Legal Spectator & More, by Jacob Stein
Detroit Public Schools Book Depository
Sweet Juniper’s photos show the ruins of the Detroit Public Schools Book Depository.
"Abandoned hope," Joanne Jacobs, January 21, 2008
"It will rise from the ashes," Sweet Juniper! November 26, 2007
"Rotting textbook warehouse in Detroit," boingboing, January 19, 2007
Gratuitous Yorkie pics
Baxter - embarrassed by a recent trim; it will grow back
Useful Yorkie stuff
"Humanity, thou art sick"
"In my mother’s generation, shy people were seen as introverted and perhaps a bit awkward, but never mentally ill."
So writes the Chicago-based research professor, Christopher Lane, in his fascinating new book Shyness: How Normal Behaviour Became a Sickness. ‘Adults admired their bashfulness, associated it with bookishness, reserve, and a yen for solitude. But shyness isn’t just shyness any more. It is a disease. It has a variety of over-wrought names, including “social anxiety” and “avoidant personality disorder”, afflictions said to trouble millions’, Lane continues.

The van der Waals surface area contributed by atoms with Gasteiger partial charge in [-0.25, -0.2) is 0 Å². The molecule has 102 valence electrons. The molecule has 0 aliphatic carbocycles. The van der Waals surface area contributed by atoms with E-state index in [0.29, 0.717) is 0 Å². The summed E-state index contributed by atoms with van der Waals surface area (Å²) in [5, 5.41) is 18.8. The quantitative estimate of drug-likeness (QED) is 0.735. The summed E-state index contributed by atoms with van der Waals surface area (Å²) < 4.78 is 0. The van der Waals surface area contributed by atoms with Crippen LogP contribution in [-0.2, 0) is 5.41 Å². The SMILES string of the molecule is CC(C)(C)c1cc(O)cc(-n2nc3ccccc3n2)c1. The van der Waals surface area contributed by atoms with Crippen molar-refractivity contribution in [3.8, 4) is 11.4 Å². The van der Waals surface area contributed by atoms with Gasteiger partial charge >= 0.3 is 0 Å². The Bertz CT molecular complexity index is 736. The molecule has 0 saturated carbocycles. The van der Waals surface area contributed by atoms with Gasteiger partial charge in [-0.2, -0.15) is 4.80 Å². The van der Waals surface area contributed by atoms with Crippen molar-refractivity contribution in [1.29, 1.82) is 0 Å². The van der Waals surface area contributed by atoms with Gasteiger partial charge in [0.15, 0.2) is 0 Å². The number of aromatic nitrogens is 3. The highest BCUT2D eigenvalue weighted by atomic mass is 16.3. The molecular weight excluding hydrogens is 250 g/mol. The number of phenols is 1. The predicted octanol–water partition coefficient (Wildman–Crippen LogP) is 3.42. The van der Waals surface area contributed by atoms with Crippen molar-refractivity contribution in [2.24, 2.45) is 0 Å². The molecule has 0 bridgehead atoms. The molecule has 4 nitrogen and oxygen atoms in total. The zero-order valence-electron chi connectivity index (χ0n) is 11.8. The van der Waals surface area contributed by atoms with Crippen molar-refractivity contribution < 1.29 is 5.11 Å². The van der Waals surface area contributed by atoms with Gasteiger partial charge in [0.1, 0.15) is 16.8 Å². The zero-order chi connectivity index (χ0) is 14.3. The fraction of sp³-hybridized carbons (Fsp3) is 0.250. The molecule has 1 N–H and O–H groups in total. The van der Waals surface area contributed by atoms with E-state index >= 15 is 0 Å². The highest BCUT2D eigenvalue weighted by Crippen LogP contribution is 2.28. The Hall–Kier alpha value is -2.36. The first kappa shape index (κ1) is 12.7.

Lane has taken shyness as a test case to show how society is being overdiagnosed and overmedicated. He has charted - in intricate detail - the route by which the psychiatric profession came to give credence to the labelling of everyday emotions as ‘disorders’, a situation that has resulted in more and more people being deemed to be mentally ill.
"Humanity, thou art sick: Shyness is now ‘social phobia’, and dissent is ‘Oppositional Defiant Disorder’. How did everyday emotions come to be seen as illnesses?" a review by Helene Guldberg of "Shyness: How Normal Behaviour Became a Sickness," by Christopher Lane, in spiked, December 2007
"Wi-Fi Users, Beware"
Next time you are sitting in a hotel lobby checking email on your laptop, be careful: The "businessman" in the next lounge chair may be tracking your every move.
Many Wi-Fi users don't know that hackers posted at hot spots can steal personal information out of the air relatively easily. And savvy criminal hackers aren't settling for just access to credit cards, bank accounts and other personal financial information; they love to sneak into your company's network, too.
Whether you're using a Wi-Fi hot spot at a hotel, airport or cafe, "you've got to assume that anything you are doing is being monitored," says Shawn Henry, deputy assistant director of the Federal Bureau of Investigation's cybercrimes division.